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NEW HARVARD STUDY SHOWS THAT OVER 200 INDUSTRIAL CHEMICALS HAVE A DAMAGING EFFECT ON HUMAN BRAIN, AND CAN LEAD TO DEVELOPMENTAL DISORDERS SUCH AS AUTISM AND MENTAL RETARDATION

Thursday, December 07, 2006

  • Organization: AAMR

From the AAMR newsletter:

NEW HARVARD STUDY SHOWS THAT OVER 200 INDUSTRIAL CHEMICALS HAVE A DAMAGING EFFECT ON HUMAN BRAIN, AND CAN LEAD TO DEVELOPMENTAL DISORDERS SUCH AS AUTISM AND MENTAL RETARDATION
After examining publicly available toxicity data on industrial chemicals most likely to damage the developing brain of a fetus or a young child, researchers from the Harvard School of Public Health and the Mount Sinai School of Medicine conclude that 202 industrial chemicals have the capacity to damage the human brain, and that chemical pollution may have harmed the brains of millions of children worldwide. "Even if substantial documentation on their toxicity is available, most chemicals are not regulated to protect the developing brain," says Dr. Philippe Grandjean, the study's lead author. "Only a few substances, such as lead and mercury, are controlled with the purpose of protecting children. The 200 other chemicals that are known to be toxic to the human brain are not regulated to prevent adverse effects on the fetus or a small child."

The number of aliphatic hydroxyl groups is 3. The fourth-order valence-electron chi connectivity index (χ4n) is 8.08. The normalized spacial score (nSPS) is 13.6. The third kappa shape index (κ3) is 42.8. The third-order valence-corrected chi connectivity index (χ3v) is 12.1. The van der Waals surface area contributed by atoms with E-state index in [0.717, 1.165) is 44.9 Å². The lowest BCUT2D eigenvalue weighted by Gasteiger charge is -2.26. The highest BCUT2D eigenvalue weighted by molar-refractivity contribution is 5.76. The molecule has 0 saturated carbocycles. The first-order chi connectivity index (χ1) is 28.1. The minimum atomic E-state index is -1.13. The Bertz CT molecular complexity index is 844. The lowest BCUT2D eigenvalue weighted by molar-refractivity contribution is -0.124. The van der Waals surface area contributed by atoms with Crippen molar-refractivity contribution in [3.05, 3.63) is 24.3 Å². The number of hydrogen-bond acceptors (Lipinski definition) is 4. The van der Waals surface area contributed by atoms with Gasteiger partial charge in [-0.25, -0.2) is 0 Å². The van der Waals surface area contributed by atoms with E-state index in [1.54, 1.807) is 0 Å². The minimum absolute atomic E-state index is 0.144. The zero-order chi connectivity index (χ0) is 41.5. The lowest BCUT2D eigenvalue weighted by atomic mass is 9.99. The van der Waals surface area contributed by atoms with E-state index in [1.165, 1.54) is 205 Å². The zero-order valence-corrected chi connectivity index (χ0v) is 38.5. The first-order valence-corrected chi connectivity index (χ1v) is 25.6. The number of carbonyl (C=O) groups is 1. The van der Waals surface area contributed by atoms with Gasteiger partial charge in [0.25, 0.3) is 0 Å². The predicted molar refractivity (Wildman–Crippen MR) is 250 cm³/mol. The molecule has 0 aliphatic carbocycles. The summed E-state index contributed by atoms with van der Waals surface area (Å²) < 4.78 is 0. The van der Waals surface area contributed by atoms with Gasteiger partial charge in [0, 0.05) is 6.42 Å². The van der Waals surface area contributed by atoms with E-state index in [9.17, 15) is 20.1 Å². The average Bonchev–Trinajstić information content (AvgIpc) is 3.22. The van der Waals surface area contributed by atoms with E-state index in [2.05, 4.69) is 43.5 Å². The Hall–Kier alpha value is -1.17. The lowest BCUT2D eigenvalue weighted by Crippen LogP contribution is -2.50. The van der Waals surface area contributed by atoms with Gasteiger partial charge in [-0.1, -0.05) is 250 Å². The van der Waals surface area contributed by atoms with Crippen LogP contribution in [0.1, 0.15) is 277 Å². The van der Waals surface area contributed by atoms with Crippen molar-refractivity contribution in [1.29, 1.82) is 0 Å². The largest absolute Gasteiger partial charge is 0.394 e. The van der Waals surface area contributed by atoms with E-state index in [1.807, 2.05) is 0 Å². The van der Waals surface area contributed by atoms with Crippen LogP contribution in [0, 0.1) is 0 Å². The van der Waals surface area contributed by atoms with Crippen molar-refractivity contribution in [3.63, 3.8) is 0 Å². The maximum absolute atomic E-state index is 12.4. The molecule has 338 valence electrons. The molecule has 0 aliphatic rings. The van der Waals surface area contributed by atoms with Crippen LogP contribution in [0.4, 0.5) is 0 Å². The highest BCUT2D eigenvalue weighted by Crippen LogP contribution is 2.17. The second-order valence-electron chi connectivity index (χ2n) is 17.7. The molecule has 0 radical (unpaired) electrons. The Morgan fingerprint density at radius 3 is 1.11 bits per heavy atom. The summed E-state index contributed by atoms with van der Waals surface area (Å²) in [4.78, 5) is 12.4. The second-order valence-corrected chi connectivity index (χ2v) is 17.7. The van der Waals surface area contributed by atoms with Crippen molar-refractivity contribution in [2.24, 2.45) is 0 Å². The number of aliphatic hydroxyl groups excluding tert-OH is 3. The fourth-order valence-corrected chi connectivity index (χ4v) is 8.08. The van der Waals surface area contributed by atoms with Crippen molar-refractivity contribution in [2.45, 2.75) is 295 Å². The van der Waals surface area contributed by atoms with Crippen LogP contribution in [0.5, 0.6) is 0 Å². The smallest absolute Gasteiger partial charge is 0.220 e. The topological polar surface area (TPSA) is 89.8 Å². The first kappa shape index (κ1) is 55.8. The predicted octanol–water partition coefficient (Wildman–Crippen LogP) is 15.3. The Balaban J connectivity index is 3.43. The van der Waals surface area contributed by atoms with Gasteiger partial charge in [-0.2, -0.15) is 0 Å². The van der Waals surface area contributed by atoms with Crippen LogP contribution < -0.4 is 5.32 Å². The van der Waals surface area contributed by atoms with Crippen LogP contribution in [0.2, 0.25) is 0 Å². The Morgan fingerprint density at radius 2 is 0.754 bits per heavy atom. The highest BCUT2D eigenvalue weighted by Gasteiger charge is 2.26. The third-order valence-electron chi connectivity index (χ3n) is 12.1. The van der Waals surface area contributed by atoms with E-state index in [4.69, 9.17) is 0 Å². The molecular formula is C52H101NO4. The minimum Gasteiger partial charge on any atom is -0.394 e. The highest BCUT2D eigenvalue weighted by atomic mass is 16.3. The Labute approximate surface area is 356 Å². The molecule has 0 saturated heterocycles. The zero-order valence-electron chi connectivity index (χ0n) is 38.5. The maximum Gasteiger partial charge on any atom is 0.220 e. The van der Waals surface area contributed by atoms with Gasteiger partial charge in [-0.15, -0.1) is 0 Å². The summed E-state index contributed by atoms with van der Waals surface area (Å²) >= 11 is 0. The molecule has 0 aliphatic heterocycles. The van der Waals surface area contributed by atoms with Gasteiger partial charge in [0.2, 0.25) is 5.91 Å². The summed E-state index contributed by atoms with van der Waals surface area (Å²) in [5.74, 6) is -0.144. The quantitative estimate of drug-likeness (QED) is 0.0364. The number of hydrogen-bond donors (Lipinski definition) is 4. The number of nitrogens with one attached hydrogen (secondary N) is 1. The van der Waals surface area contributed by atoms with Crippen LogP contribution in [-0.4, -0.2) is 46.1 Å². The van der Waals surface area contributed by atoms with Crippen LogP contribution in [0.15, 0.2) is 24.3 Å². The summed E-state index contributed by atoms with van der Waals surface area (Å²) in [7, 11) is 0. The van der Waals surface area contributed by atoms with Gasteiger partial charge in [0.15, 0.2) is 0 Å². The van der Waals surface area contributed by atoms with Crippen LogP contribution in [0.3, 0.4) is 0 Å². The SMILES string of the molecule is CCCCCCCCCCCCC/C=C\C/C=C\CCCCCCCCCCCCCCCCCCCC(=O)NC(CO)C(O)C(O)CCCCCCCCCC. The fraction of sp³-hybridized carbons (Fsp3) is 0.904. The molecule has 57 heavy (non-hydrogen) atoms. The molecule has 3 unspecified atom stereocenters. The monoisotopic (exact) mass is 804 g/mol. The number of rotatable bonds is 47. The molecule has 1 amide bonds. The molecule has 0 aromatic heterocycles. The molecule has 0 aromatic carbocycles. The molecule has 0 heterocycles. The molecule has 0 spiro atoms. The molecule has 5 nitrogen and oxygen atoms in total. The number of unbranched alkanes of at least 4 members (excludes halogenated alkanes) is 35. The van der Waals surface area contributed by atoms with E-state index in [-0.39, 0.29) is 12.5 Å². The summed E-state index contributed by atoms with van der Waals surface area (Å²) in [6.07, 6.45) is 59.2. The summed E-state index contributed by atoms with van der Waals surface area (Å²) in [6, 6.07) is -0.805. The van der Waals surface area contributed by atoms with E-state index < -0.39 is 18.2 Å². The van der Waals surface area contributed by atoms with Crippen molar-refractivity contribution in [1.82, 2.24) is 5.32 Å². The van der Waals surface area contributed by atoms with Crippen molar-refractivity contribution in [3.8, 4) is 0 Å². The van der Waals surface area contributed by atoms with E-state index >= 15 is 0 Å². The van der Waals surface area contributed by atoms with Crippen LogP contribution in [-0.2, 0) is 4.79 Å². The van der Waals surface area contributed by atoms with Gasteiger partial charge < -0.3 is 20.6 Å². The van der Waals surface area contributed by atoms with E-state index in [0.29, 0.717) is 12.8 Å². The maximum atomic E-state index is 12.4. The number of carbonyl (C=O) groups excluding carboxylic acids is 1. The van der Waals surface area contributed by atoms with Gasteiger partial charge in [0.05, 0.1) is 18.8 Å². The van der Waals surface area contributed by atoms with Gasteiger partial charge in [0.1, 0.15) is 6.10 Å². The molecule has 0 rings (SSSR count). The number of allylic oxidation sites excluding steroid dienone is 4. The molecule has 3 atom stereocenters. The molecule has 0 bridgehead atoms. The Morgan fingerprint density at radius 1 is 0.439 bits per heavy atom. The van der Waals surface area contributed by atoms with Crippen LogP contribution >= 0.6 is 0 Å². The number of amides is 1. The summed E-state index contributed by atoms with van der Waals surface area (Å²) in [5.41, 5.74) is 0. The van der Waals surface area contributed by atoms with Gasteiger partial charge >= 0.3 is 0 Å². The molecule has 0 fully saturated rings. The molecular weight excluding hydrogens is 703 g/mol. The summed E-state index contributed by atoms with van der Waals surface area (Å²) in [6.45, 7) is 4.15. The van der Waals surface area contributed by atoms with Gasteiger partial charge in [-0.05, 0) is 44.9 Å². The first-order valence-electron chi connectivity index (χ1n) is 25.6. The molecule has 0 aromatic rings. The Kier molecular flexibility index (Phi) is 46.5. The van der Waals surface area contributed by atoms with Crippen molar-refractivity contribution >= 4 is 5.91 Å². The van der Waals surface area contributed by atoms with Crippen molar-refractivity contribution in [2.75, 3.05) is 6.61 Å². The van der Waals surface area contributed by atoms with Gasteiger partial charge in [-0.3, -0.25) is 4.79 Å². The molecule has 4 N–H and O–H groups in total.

To read more about the public health recommendations made by the team, download a free report available at http://www.hsph.harvard.edu/neurotoxicant/appendix.doc. The full article on the study, titled "Developmental Neurotoxicity of Industrial Chemicals - A Silent Pandemic," by Philippe Grandjean and Philip Landrigan is published in the November 8 online edition of The Lancet. To read a press release on the discovery, visit http://www.hsph.harvard.edu/press/releases/press11072006.html

The Environmental Health Initiative (EHI) website of the American Association on Intellectual and Developmental Disabilities features a variety of fact sheets, reports, and presentations on the adverse effects of toxic exposures and its relationship to intellectual disabilities. The EHI Spring 2007 teleconference series (free) features specific sessions on toxic exposures on people living with an intellectual disability. Learn more at http://www.ehinitiative.org/Projects/tele_con.htm.

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